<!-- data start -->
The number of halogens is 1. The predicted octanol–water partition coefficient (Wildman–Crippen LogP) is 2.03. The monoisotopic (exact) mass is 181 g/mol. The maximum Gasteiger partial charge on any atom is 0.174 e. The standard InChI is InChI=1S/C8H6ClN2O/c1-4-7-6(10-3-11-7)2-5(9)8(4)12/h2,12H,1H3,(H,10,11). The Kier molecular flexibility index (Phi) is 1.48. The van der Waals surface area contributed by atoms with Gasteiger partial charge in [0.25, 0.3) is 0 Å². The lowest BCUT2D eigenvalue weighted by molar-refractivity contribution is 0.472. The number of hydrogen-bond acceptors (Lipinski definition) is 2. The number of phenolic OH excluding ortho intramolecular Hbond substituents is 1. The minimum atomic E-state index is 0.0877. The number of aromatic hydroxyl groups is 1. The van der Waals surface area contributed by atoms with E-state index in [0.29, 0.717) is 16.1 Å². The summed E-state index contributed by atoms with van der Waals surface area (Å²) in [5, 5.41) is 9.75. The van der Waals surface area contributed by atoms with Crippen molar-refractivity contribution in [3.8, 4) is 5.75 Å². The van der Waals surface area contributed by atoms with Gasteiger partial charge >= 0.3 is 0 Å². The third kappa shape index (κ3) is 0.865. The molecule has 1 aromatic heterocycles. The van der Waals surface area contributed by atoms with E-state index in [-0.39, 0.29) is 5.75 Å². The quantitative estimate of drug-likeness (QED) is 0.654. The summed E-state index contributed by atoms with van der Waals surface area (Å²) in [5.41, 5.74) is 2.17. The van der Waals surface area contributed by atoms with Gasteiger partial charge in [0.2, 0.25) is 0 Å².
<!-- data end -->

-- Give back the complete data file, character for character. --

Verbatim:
The number of halogens is 1. The predicted octanol–water partition coefficient (Wildman–Crippen LogP) is 2.03. The monoisotopic (exact) mass is 181 g/mol. The maximum Gasteiger partial charge on any atom is 0.174 e. The standard InChI is InChI=1S/C8H6ClN2O/c1-4-7-6(10-3-11-7)2-5(9)8(4)12/h2,12H,1H3,(H,10,11). The Kier molecular flexibility index (Phi) is 1.48. The van der Waals surface area contributed by atoms with Gasteiger partial charge in [0.25, 0.3) is 0 Å². The lowest BCUT2D eigenvalue weighted by molar-refractivity contribution is 0.472. The number of hydrogen-bond acceptors (Lipinski definition) is 2. The number of phenolic OH excluding ortho intramolecular Hbond substituents is 1. The minimum atomic E-state index is 0.0877. The number of aromatic hydroxyl groups is 1. The van der Waals surface area contributed by atoms with E-state index in [0.29, 0.717) is 16.1 Å². The summed E-state index contributed by atoms with van der Waals surface area (Å²) in [5, 5.41) is 9.75. The van der Waals surface area contributed by atoms with Crippen molar-refractivity contribution in [3.8, 4) is 5.75 Å². The van der Waals surface area contributed by atoms with Gasteiger partial charge >= 0.3 is 0 Å². The third kappa shape index (κ3) is 0.865. The molecule has 1 aromatic heterocycles. The van der Waals surface area contributed by atoms with E-state index in [-0.39, 0.29) is 5.75 Å². The quantitative estimate of drug-likeness (QED) is 0.654. The summed E-state index contributed by atoms with van der Waals surface area (Å²) in [5.41, 5.74) is 2.17. The van der Waals surface area contributed by atoms with Gasteiger partial charge in [0.2, 0.25) is 0 Å².